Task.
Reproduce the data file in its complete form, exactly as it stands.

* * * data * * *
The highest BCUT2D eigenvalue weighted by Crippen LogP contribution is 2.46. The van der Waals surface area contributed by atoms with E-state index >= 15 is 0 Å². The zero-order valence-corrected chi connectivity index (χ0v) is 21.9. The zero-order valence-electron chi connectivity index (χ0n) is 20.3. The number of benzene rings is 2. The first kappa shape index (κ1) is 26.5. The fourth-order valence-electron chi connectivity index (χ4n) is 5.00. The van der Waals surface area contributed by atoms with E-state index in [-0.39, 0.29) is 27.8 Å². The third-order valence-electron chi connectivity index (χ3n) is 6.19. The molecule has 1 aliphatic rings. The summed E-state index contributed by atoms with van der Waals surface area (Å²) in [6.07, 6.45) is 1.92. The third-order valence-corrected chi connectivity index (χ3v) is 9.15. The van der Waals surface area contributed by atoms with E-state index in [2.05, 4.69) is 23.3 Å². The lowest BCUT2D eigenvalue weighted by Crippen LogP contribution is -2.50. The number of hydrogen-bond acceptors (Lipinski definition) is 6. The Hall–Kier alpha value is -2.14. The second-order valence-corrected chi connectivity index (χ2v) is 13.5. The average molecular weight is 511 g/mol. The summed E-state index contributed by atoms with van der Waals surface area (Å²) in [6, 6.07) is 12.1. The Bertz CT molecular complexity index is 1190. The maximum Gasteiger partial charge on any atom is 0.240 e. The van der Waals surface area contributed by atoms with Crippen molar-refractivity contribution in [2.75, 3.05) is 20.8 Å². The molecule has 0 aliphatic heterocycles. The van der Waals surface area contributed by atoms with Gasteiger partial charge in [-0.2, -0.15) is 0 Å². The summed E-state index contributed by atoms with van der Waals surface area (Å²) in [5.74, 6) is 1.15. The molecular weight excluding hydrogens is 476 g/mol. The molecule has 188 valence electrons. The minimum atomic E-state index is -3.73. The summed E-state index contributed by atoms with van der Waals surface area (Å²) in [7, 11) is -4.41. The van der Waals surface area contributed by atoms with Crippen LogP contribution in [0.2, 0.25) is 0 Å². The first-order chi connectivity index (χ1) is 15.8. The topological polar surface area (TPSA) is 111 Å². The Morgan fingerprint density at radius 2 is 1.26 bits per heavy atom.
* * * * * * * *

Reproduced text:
The highest BCUT2D eigenvalue weighted by Crippen LogP contribution is 2.46. The van der Waals surface area contributed by atoms with E-state index >= 15 is 0 Å². The zero-order valence-corrected chi connectivity index (χ0v) is 21.9. The zero-order valence-electron chi connectivity index (χ0n) is 20.3. The number of benzene rings is 2. The first kappa shape index (κ1) is 26.5. The fourth-order valence-electron chi connectivity index (χ4n) is 5.00. The van der Waals surface area contributed by atoms with E-state index in [-0.39, 0.29) is 27.8 Å². The third-order valence-electron chi connectivity index (χ3n) is 6.19. The molecule has 1 aliphatic rings. The summed E-state index contributed by atoms with van der Waals surface area (Å²) in [6.07, 6.45) is 1.92. The third-order valence-corrected chi connectivity index (χ3v) is 9.15. The van der Waals surface area contributed by atoms with E-state index in [2.05, 4.69) is 23.3 Å². The lowest BCUT2D eigenvalue weighted by Crippen LogP contribution is -2.50. The number of hydrogen-bond acceptors (Lipinski definition) is 6. The Hall–Kier alpha value is -2.14. The second-order valence-corrected chi connectivity index (χ2v) is 13.5. The average molecular weight is 511 g/mol. The summed E-state index contributed by atoms with van der Waals surface area (Å²) in [6, 6.07) is 12.1. The Bertz CT molecular complexity index is 1190. The maximum Gasteiger partial charge on any atom is 0.240 e. The van der Waals surface area contributed by atoms with Crippen molar-refractivity contribution in [2.75, 3.05) is 20.8 Å². The molecule has 0 aliphatic heterocycles. The van der Waals surface area contributed by atoms with Gasteiger partial charge in [-0.2, -0.15) is 0 Å². The summed E-state index contributed by atoms with van der Waals surface area (Å²) in [5.74, 6) is 1.15. The molecular weight excluding hydrogens is 476 g/mol. The molecule has 188 valence electrons. The minimum atomic E-state index is -3.73. The summed E-state index contributed by atoms with van der Waals surface area (Å²) in [7, 11) is -4.41. The van der Waals surface area contributed by atoms with Crippen LogP contribution in [0.2, 0.25) is 0 Å². The first-order chi connectivity index (χ1) is 15.8. The topological polar surface area (TPSA) is 111 Å². The Morgan fingerprint density at radius 2 is 1.26 bits per heavy atom.